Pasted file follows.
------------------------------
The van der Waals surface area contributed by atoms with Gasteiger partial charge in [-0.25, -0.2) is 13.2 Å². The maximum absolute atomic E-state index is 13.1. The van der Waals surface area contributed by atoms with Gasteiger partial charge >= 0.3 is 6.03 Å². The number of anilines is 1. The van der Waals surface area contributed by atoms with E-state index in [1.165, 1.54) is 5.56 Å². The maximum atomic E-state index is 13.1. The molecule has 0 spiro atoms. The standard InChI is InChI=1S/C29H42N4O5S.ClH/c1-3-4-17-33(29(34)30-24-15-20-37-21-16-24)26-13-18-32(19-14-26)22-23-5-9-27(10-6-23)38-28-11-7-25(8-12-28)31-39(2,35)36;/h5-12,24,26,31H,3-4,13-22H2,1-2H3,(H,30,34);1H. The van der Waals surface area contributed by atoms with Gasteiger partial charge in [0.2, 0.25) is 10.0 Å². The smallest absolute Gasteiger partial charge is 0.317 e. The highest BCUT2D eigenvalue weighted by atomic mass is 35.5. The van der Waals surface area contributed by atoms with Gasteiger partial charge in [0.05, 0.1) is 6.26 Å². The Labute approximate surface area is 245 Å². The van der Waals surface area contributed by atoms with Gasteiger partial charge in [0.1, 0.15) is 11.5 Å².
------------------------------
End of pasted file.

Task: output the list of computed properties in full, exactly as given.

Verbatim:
The van der Waals surface area contributed by atoms with Gasteiger partial charge in [-0.25, -0.2) is 13.2 Å². The maximum absolute atomic E-state index is 13.1. The van der Waals surface area contributed by atoms with Gasteiger partial charge >= 0.3 is 6.03 Å². The number of anilines is 1. The van der Waals surface area contributed by atoms with E-state index in [1.165, 1.54) is 5.56 Å². The maximum atomic E-state index is 13.1. The molecule has 0 spiro atoms. The standard InChI is InChI=1S/C29H42N4O5S.ClH/c1-3-4-17-33(29(34)30-24-15-20-37-21-16-24)26-13-18-32(19-14-26)22-23-5-9-27(10-6-23)38-28-11-7-25(8-12-28)31-39(2,35)36;/h5-12,24,26,31H,3-4,13-22H2,1-2H3,(H,30,34);1H. The van der Waals surface area contributed by atoms with Gasteiger partial charge in [0.2, 0.25) is 10.0 Å². The smallest absolute Gasteiger partial charge is 0.317 e. The highest BCUT2D eigenvalue weighted by atomic mass is 35.5. The van der Waals surface area contributed by atoms with Gasteiger partial charge in [0.05, 0.1) is 6.26 Å². The Labute approximate surface area is 245 Å². The van der Waals surface area contributed by atoms with Gasteiger partial charge in [0.1, 0.15) is 11.5 Å².